My resolution for the new year is to ramble more and sit less. So to satisfy this goal I spent a great deal of time exploring the beaches and bays of Palm/Knight & Don Pedro Islands, FL, and the nearby Wildflower Preserve. I have found that I am never bored on such excursions and always find something of interest.
The “beautiful swimmer” the blue crab is a characteristic estuarine predator of wide distribution but only along a narrow coastal zone. The larger males with blue claws contrast with this female with bright red tips to her claws. This exerts a powerful attraction on the male rather like human “lipstick.” Another creature nearby in some shallow coastal bays is the cryptic ragged sea hare, a shell-less snail that may react to a threat by releasing a dark blue dye. My grandson finds it amusing to squeeze them to elicit this reaction. A distantly related mollusc was the source of royal purple used to dye the robes of emperors. This “ink” is of course used as a defense and might be toxic.
The fresh water ponds at Wildflower Preserve have an abundance of large hard-shelled freshwater turtles, primarily the peninsula cooter. Their enormous egg-shaped shells reflect the evolutionary arms race with alligators in which they try to avoid being crushed for dinner. This time of year the females are laying eggs, many of which are excavated and eaten by the exotic armadillo. If you get a chance, look at the top of the turtle’s head and see if there are two hairpin-shaped loops which are distinctive in this species. The females are much larger than the males, the better to produce more eggs. In some species where male combat is part of their behavior, males can be larger than females (snapping turtles).
One of the best bird shows is found on and near the beach. I have found the time just before and after sunset can be excellent for observing this spectacle. We often have large flocks of black skimmers resting on the beach and flying up into the setting sun. It is comforting to see so many despite the numerous dangers they face. One way the local ospreys protect their nest is to build it on the top of Norfolk Island pines. This reveals a major advantage of planting and retaining such exotic trees since otherwise there are very few elevated nesting platforms for these remarkable raptors in the human-dominated landscape.
Mixed in among a large flock of terns, skimmers and gulls I noticed a few large terns that were different. The photo shown here illustrates the differences between the larger Caspian tern on the left and the royal tern on the right. We see Caspian terns rarely on the beach since they are primarily a bird of inland freshwater habitats except during migration. This illustrates a common dichotomy among birds- a division by habitat salinity. Another example would be the yellow crowned night heron which is mainly found in saline habitats whereas the black-crowned night heron is mainly a fresh water inhabitant.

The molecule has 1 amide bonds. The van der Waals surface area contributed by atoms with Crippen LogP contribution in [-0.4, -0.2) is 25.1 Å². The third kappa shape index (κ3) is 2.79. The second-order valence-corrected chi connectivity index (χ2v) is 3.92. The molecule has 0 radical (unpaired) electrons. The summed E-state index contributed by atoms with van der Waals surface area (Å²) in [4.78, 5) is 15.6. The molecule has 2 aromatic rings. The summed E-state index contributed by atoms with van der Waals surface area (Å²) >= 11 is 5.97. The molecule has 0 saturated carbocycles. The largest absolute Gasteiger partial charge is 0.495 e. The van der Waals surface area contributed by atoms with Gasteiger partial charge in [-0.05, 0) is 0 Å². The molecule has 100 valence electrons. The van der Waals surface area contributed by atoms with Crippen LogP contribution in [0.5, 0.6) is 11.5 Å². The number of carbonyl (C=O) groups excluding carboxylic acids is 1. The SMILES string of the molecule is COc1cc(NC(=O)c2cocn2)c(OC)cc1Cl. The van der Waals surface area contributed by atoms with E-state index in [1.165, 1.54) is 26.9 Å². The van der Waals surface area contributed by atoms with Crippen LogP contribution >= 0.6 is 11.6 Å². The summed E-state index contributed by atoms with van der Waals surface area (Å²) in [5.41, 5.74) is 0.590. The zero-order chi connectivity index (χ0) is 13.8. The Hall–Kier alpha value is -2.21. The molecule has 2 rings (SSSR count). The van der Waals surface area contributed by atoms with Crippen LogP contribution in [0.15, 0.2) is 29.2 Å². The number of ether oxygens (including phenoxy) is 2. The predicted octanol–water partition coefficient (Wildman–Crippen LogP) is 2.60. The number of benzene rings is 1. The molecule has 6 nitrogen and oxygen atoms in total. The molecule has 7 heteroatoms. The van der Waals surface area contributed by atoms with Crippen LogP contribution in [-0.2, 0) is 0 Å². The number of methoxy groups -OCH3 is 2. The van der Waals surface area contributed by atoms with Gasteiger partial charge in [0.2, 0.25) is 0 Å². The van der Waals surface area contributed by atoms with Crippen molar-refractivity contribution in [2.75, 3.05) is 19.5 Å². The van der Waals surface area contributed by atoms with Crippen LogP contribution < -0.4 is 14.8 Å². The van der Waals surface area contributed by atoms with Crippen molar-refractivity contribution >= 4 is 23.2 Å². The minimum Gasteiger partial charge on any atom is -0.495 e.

The most exciting bird on the beach mixed in among a large flock of red knots was this individual with a band on its leg. The code (7CT) is quite clear and I was able to find out that this bird was banded Sept. 2, 2009, at Monomoy National Wildlife Refuge in Massachusetts during migration. Although we are generally familiar with long-distance bird migration, the incredible nature of it becomes more real when you have an individual before you which winters on the west coast of FL, and flies north along the east coast of N. America to its breeding ground in the Arctic. For such a tiny animal this is an amazing feat and should inspire us to be sure that their places of breeding and migration are protected. This is one of the shorebirds that depends heavily on the abundance of horseshoe crab eggs in the Delaware Bay for renewal of their energy stores during migration.
So join me and get out there, ramble, and enjoy the natural world that is such a source of wonder and beauty.
Bill Dunson, Englewood, FL & Galax, VA